PLA Small arms


Aniah

Junior Member
Registered Member
True to a point, the problem is that you I think underestimate the “Secondary concern” if the US Army just wanted long range vs Taliban fighters firing from high positions with plunging fire. The US army could have adopted 6.5x39mm in M4 based carbines. A higher velocity ammo that offers ranges out past 400m with minimal recoil. Instead they are pushing a round with both high velocity and mass. Now in standard ammunition vs peer grade body armor the 6.8x51mm still isn’t a money back guarantee on AP. But with a hardened core AP it would be. Conventional 5.56x45 nor 5.45x39 or even 5.8x42mm even with a hardened core AP isn’t a guaranteed AP vs modern lv4 plate. You have to move up to 8.6mm to AP modern armor plate with standard core ammo.
I believe the 6.8 will be helpful in CQB environments as well as long ranges. When all US soldiers will be wearing LV.4 body armor then fighting at close ranges with 5.8mm doesn't seem to cut it will. I seriously hope the PLA is considering a higher and stronger penetrating bullet like the US.
 

MwRYum

Major
In a near peer conflict, the scenarios involving infantry combat will have soldiers just calling in support to strike spotted enemy positions, particularly if they are out of range. I'm not going to talk how a war between equivalent powers will have infantry fights at the bottom of the focus compared to heavy stuff and technology.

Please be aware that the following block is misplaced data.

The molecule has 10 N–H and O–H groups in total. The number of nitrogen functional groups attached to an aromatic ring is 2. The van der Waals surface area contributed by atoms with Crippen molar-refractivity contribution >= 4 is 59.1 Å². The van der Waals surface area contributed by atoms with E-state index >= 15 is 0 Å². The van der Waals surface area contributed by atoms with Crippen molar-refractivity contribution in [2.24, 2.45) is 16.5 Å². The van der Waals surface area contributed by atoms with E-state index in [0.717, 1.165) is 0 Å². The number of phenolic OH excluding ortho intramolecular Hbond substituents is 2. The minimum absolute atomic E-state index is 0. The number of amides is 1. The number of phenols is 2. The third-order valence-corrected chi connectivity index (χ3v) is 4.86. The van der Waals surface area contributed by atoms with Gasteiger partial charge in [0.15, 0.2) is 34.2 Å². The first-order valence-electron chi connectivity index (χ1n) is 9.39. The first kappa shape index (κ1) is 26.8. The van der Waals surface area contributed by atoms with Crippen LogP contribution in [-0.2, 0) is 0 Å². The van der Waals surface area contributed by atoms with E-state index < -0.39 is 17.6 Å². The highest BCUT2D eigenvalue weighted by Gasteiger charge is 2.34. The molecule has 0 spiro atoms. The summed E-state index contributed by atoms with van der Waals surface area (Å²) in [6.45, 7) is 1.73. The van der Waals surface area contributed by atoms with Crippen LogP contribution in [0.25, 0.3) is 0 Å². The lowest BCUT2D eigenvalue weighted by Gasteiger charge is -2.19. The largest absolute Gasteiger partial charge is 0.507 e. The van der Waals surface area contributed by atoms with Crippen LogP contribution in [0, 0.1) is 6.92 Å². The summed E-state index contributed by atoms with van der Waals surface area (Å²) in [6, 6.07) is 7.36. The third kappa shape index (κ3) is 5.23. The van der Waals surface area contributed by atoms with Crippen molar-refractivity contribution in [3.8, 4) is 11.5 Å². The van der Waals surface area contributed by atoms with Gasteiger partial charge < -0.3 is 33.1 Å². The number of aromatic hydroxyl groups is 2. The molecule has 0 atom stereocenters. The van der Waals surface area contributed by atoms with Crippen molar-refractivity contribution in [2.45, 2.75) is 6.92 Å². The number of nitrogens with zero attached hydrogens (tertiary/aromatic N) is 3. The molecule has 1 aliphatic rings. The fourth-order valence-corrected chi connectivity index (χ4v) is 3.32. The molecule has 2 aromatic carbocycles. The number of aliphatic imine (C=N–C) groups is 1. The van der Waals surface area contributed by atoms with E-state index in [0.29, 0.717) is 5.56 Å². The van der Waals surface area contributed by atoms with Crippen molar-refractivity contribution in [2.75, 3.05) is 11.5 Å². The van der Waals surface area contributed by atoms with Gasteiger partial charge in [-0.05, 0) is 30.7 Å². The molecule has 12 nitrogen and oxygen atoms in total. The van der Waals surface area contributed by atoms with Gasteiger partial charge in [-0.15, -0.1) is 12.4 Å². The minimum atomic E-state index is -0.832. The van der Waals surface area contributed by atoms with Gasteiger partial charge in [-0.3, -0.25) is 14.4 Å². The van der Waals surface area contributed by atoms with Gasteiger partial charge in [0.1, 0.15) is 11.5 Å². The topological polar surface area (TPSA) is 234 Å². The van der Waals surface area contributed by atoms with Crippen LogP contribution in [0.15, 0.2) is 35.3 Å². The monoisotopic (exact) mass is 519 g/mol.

Since a decade or so, China as reformed their army and command structure to be similar to USA, including weapon doctrines. The reason seems to be due to a war game they did with two teams representing PLA and USA respectively. The red team got their butts handed to them so hard that some of the commanders cried! They decided that the USA model would be more ideal. (Ironically to fight USA)

Proxy infantries are how modern wars are being fought. Yet, whenever a state decides to do an direct attack, they ALWAYS just use some form of ordinance, like drones, missiles or jet airstrikes. The Chinese are not different in this philosophy, yet there is a "difference". Since the end of the Korean war, the Chinese learnt their lesson, they had a big focus on mass infantry, yet had an chronic lack of firepower, leading them to invest a lot of firepower today.

We saw that the PLA has some guns designed for long range fights and penetration. The atributes of some of their guns suggest that they don't want to enfatize too much on extensive "sniping" or long range small arms combat, instead engaging targets with explosive support. Even USA is not different, their soldiers in the middle east tend to just call air support to engage enemies when they are outside of their comfort range.

"Counter-terrorism" doctrine is almost an euphemism of USA and NATO fighting middle eastern tribes. The militias lack effective body armor, which allows even small rounds to retain their wounding effectiveness even at long ranges. They also lack heavy support and anti air, which allows the West to pound them without retaliation. Crew served weapons bring heavy firepower for duking out and for sieges, but are not of much use due to their "slowness" to the counter-insurgency scenarios where the enemy "dissapears" whenever they are not in a fight, and where things happen when they decide to attack a certain patrol or outpost using a certain amount of militants for the attack. They are literally police dealing with guerrilla. It might be of use for dealing with proxies in conflict, but engaging other world powers is a completely different ball game